SURP Student Spotlight: Ben Pennell


Credit: Ben Pennell.

Ben grew up in Winnipeg, Manitoba. Last year, he was enrolled in the University of Manitoba and spent the summer working in the department of Chemistry through a program quite similar to SURP.

This year, he transferred to David A. Dunlap Department of Astronomy & Astrophysics at the University of Toronto.  He is currently going into his third year of studies, pursuing a Planetary Science Specialist and a Classical Civilization Minor. 

 What made you decide to participate in SURP?

I love research. I’ve been in love with the concept of scientific (and historic) research ever since I was a kid, and my ultimate career goal is to do research in the realm of Astronomy and Physics. I love problem solving, learning, and discovering new things. Based on what I found, SURP is the best opportunity for a young researcher such as myself to get into the field, while having little considerable experience. Also, I was already working with Dr. Leo Alcorn and Professor Howard Yee on a related project during the school year, so this was the obvious choice to continue my work with them.

What is your favourite thing about SURP?

I love that it is research, it’s as simple as that. It’s real data and I’m extracting real results from it. I’ve gotten to learn so many things and develop so many skills that I otherwise wouldn’t have. These skills are not only really fun to develop, since I’m doing the work that I’ve been seeking out for my whole life, but also are extraordinarily useful. To get into some specifics, I’ve become an immensely better programmer.  As far as programming goes, I’m entirely self taught, and so to first debug and update previous software, then to make my own software entirely, was quite challenging. I think I really needed this challenge, and I learned so much. Working through this has been incredibly rewarding, and was only possible because of the support SURP provided – specifically with the help of Dr. Alcorn and Professor Yee. Through them, the task never felt overwhelming.

Can you tell us about your research project?

I’m looking at galaxies and comparing how their stars and gas are distributed. The galaxies in question are orbiting in a large galaxy cluster, and the analysis of the gas versus stellar distribution can demonstrate the effect of Ram Pressure Stripping (RPS)RPS is a mechanism which can be described as a galactic ‘wind’ that pushes the gas back as the galaxy flies through the cluster. You could imagine if you looked at a galaxy that expresses RPS, you may see the gas trail behind the stars. Knowledge of how RPS plays a role in galaxies in the cluster can allow us to understand more about the lifecycle of a galaxy, since the gas being moved around would affect the amount of star formation occurring in the galaxy. I have to code a program that creates images of galaxies, and stacks those images on top of each other to get a picture of how the ‘average’ galaxy is behaving, since the effects we’re looking for would be difficult to detect in individual, faint galaxies. Finally, the program analyzes the radial size of these composite galaxy images, since that’s a great way to compare the distributions. Although it’s all relatively simple, so far it’s taken over 1200 lines of code.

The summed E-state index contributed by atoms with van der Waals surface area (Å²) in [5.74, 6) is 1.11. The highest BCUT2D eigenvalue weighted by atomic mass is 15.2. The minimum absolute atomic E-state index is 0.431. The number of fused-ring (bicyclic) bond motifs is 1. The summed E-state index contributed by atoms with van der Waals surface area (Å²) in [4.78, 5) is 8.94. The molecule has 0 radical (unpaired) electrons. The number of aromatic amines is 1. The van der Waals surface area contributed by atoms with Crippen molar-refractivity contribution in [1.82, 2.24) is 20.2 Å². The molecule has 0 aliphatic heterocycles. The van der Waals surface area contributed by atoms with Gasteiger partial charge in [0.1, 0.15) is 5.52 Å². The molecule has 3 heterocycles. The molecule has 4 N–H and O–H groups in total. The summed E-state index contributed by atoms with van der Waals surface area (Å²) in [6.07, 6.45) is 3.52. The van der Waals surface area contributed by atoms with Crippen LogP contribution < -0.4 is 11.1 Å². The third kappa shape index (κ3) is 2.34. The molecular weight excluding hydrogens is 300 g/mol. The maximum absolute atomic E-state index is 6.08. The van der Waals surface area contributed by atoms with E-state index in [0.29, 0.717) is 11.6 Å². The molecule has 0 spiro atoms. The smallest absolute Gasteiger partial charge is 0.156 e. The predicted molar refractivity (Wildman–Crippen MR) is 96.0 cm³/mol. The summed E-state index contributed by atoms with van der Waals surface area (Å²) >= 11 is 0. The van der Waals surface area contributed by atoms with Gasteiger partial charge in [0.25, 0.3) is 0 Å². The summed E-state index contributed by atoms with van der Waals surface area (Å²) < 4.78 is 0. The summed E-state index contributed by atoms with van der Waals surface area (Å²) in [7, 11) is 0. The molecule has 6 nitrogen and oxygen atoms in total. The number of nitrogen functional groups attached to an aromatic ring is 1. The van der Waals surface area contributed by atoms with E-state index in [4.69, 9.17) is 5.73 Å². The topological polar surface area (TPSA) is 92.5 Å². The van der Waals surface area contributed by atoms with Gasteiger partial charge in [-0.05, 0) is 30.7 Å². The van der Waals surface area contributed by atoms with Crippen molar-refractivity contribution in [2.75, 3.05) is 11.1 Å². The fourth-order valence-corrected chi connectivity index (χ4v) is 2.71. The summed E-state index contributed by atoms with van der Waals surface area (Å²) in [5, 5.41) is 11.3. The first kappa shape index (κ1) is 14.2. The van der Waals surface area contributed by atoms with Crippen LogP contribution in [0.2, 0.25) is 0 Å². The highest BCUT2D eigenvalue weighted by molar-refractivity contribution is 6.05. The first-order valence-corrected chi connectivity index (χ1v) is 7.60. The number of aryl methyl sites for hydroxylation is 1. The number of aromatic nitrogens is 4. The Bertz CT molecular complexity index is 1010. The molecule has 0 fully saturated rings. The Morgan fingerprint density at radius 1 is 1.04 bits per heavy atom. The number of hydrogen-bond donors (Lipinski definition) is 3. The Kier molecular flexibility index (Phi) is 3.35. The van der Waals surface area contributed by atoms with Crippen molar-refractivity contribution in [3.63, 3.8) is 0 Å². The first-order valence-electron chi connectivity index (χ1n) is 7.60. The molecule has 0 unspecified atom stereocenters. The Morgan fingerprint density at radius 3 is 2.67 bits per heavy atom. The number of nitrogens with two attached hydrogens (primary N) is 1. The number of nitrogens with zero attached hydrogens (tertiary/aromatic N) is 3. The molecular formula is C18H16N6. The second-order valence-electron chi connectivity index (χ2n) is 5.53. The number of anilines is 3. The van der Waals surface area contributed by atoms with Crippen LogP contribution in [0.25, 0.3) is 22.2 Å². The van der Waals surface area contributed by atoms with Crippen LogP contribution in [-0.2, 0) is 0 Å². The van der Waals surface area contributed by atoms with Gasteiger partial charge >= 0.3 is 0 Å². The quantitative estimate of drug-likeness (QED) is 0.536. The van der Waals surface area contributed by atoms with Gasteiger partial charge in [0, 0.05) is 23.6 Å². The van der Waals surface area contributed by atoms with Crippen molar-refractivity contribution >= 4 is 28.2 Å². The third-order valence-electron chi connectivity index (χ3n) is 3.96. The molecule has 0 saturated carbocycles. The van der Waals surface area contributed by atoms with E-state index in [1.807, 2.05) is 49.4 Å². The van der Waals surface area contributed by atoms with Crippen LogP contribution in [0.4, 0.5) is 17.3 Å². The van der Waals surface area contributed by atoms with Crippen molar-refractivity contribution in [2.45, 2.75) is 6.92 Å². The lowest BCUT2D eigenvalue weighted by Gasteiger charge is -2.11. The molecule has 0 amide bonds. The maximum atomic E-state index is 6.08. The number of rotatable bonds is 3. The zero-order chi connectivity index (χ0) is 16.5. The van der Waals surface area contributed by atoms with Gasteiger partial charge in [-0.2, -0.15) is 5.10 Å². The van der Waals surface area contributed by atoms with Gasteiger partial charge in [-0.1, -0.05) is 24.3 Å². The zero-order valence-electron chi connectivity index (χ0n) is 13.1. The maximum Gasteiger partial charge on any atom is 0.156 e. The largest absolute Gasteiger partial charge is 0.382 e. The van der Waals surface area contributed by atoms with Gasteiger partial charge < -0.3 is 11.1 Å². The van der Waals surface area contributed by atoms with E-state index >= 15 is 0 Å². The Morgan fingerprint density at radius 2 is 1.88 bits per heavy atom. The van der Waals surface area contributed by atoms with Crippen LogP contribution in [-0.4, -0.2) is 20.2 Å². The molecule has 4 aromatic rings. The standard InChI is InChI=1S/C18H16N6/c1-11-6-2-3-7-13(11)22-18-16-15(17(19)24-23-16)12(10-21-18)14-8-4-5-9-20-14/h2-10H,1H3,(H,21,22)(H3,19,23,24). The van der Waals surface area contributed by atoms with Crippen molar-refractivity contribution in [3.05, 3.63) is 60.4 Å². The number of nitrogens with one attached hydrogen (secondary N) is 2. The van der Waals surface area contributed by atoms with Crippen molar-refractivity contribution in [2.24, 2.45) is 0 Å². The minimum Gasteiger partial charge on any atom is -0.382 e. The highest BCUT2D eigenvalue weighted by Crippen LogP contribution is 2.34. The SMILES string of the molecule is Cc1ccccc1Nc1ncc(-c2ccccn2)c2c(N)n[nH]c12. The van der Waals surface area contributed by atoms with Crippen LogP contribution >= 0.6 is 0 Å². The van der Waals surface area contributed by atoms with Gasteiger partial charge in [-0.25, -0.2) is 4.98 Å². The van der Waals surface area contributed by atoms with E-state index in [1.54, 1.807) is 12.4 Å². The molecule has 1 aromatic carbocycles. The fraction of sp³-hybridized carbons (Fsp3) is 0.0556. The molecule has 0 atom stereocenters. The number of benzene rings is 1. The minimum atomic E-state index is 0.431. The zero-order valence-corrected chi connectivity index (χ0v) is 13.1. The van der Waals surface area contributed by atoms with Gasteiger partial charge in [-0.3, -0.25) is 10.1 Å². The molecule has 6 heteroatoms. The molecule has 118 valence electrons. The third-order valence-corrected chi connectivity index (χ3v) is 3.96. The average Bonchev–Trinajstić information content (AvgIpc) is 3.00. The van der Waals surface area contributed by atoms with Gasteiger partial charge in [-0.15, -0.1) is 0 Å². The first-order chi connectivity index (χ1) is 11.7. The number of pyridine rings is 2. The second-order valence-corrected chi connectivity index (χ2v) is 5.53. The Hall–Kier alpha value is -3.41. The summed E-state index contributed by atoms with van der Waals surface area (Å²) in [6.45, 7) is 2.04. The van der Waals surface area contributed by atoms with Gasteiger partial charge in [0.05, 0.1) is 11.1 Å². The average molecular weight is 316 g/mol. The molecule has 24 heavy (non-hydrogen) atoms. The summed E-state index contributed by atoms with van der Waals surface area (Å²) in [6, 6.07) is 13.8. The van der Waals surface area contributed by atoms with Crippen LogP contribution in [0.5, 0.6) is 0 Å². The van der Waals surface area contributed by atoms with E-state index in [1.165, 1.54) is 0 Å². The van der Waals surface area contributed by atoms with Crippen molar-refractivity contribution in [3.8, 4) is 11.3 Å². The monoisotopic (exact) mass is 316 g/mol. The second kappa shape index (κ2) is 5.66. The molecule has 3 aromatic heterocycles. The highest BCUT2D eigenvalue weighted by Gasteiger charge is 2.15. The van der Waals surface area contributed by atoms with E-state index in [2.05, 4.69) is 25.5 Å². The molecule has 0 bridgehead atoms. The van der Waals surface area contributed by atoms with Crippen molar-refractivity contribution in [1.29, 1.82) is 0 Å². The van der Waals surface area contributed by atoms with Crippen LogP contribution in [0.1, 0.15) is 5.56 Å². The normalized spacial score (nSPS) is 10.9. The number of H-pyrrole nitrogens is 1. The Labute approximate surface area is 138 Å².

Can you explain how SURP has perhaps been different from your undergrad work?

Earlier I mentioned that SURP’s best feature is that it is real research. Undergraduate studies unfortunately lack this aspect, and it’s not really possible for them to include it. The professors in the department have done a good job making the assignments (and the material) engaging, and as *real* as possible. We’ve done programming exercises, and the assignments take the form of derivations instead of simply plugging numbers into formulas. My courses make me more knowledgeable, and help me develop critical thinking and problem solving skills. These skills are invaluable, and are essential for me becoming a good Astronomer.

What are your plans for the future?

I want to finish my Planetary Science Specialist degree within the next two years, then I’d like to pursue graduate studies in the field. I have no plans in particular, since I don’t know what will interest me in a few years, or what opportunities I may encounter.

Credit: Ben Pennell.


Comparison of the ‘average’ galaxy’s stars and gas. ‘Continuum’ would represent the stars, and ‘halpha’ would represent the gas. Notice the slight differences in how they’re oriented and distributed. Credit: Ben Pennell.


Each of these images has circles that represent the size of the galaxy. The inner circles represent where half of the light of the galaxy is contained, and the outer represents all the light. The true ‘size’ of the galaxy is the inner circle. Notice how the continuum is considerably larger. Credit: Ben Pennell.


Hubble Space Telescope image ram pressure stripping in a galaxy in ESO 137-001 – the interaction of galactic gas with the hot intra-cluster gas is causing the gas inside the galaxy to be dragged out into beautiful streams (represented by the electric blue for ionized Hydrogen alpha gas, and light blue for hot X-ray gas). We are trying to measure the early stages of ram pressure stripping in a distant galaxy cluster in faint satellite galaxies. Credit: NASA/ESA/CXC.


Artist’s rendition of Ram Pressure Stripping in an extreme case on a galaxy. Credit: ICRAR / NASA / ESA / Hubble Heritage Team / STScI / AURA.

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